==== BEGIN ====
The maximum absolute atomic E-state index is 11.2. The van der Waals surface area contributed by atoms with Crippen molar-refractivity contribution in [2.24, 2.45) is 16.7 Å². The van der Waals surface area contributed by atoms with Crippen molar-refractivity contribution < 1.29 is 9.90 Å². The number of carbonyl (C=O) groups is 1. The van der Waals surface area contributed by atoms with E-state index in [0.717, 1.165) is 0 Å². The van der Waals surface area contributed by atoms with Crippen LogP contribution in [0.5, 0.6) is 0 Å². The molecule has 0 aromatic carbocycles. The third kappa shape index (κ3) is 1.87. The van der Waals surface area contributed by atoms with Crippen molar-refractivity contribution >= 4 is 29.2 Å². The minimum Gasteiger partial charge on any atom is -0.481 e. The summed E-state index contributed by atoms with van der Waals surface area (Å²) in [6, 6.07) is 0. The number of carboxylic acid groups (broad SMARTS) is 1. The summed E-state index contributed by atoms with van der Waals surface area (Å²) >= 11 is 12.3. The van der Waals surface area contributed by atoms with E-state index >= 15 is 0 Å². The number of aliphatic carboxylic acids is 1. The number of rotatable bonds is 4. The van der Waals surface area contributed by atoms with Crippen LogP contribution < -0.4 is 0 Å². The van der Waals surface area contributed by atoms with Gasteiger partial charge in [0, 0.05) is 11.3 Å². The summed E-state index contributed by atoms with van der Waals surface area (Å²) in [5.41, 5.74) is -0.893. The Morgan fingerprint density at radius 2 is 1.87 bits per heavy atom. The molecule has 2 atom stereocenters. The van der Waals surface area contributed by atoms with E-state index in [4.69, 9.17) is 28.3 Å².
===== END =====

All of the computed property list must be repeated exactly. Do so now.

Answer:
The maximum absolute atomic E-state index is 11.2. The van der Waals surface area contributed by atoms with Crippen molar-refractivity contribution in [2.24, 2.45) is 16.7 Å². The van der Waals surface area contributed by atoms with Crippen molar-refractivity contribution < 1.29 is 9.90 Å². The number of carbonyl (C=O) groups is 1. The van der Waals surface area contributed by atoms with E-state index in [0.717, 1.165) is 0 Å². The van der Waals surface area contributed by atoms with Crippen LogP contribution in [0.5, 0.6) is 0 Å². The molecule has 0 aromatic carbocycles. The third kappa shape index (κ3) is 1.87. The van der Waals surface area contributed by atoms with Crippen molar-refractivity contribution >= 4 is 29.2 Å². The minimum Gasteiger partial charge on any atom is -0.481 e. The summed E-state index contributed by atoms with van der Waals surface area (Å²) in [6, 6.07) is 0. The number of carboxylic acid groups (broad SMARTS) is 1. The summed E-state index contributed by atoms with van der Waals surface area (Å²) >= 11 is 12.3. The van der Waals surface area contributed by atoms with E-state index >= 15 is 0 Å². The number of aliphatic carboxylic acids is 1. The number of rotatable bonds is 4. The van der Waals surface area contributed by atoms with Crippen LogP contribution < -0.4 is 0 Å². The van der Waals surface area contributed by atoms with Gasteiger partial charge in [0, 0.05) is 11.3 Å². The summed E-state index contributed by atoms with van der Waals surface area (Å²) in [5.41, 5.74) is -0.893. The Morgan fingerprint density at radius 2 is 1.87 bits per heavy atom. The molecule has 2 atom stereocenters. The van der Waals surface area contributed by atoms with E-state index in [4.69, 9.17) is 28.3 Å².